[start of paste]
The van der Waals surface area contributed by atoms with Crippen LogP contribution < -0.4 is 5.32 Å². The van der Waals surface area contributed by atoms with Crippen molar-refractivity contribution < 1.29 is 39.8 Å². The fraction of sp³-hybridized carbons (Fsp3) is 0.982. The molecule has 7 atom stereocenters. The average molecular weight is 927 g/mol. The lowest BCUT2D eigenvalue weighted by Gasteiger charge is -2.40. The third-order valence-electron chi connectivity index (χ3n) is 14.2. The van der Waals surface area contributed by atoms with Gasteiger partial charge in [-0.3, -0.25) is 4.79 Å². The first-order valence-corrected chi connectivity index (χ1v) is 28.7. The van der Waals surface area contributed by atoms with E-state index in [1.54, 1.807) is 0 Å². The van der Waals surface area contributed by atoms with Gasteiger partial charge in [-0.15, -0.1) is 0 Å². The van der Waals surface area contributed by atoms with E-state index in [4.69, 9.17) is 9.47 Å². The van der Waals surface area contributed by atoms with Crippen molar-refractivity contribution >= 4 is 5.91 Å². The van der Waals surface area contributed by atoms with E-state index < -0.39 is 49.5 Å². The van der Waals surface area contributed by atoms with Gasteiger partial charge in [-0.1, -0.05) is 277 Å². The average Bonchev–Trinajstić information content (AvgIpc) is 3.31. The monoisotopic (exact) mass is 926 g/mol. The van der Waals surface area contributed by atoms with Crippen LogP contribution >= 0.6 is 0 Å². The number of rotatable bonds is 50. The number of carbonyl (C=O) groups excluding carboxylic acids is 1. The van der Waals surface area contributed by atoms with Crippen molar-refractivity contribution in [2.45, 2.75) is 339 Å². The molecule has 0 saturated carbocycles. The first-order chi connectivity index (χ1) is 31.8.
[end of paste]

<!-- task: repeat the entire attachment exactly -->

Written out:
The van der Waals surface area contributed by atoms with Crippen LogP contribution < -0.4 is 5.32 Å². The van der Waals surface area contributed by atoms with Crippen molar-refractivity contribution < 1.29 is 39.8 Å². The fraction of sp³-hybridized carbons (Fsp3) is 0.982. The molecule has 7 atom stereocenters. The average molecular weight is 927 g/mol. The lowest BCUT2D eigenvalue weighted by Gasteiger charge is -2.40. The third-order valence-electron chi connectivity index (χ3n) is 14.2. The van der Waals surface area contributed by atoms with Gasteiger partial charge in [-0.3, -0.25) is 4.79 Å². The first-order valence-corrected chi connectivity index (χ1v) is 28.7. The van der Waals surface area contributed by atoms with E-state index in [1.54, 1.807) is 0 Å². The van der Waals surface area contributed by atoms with Gasteiger partial charge in [-0.15, -0.1) is 0 Å². The van der Waals surface area contributed by atoms with E-state index in [4.69, 9.17) is 9.47 Å². The van der Waals surface area contributed by atoms with Crippen molar-refractivity contribution >= 4 is 5.91 Å². The van der Waals surface area contributed by atoms with E-state index < -0.39 is 49.5 Å². The van der Waals surface area contributed by atoms with Gasteiger partial charge in [-0.1, -0.05) is 277 Å². The average Bonchev–Trinajstić information content (AvgIpc) is 3.31. The monoisotopic (exact) mass is 926 g/mol. The van der Waals surface area contributed by atoms with Crippen LogP contribution >= 0.6 is 0 Å². The number of rotatable bonds is 50. The number of carbonyl (C=O) groups excluding carboxylic acids is 1. The van der Waals surface area contributed by atoms with Crippen molar-refractivity contribution in [2.45, 2.75) is 339 Å². The molecule has 0 saturated carbocycles. The first-order chi connectivity index (χ1) is 31.8.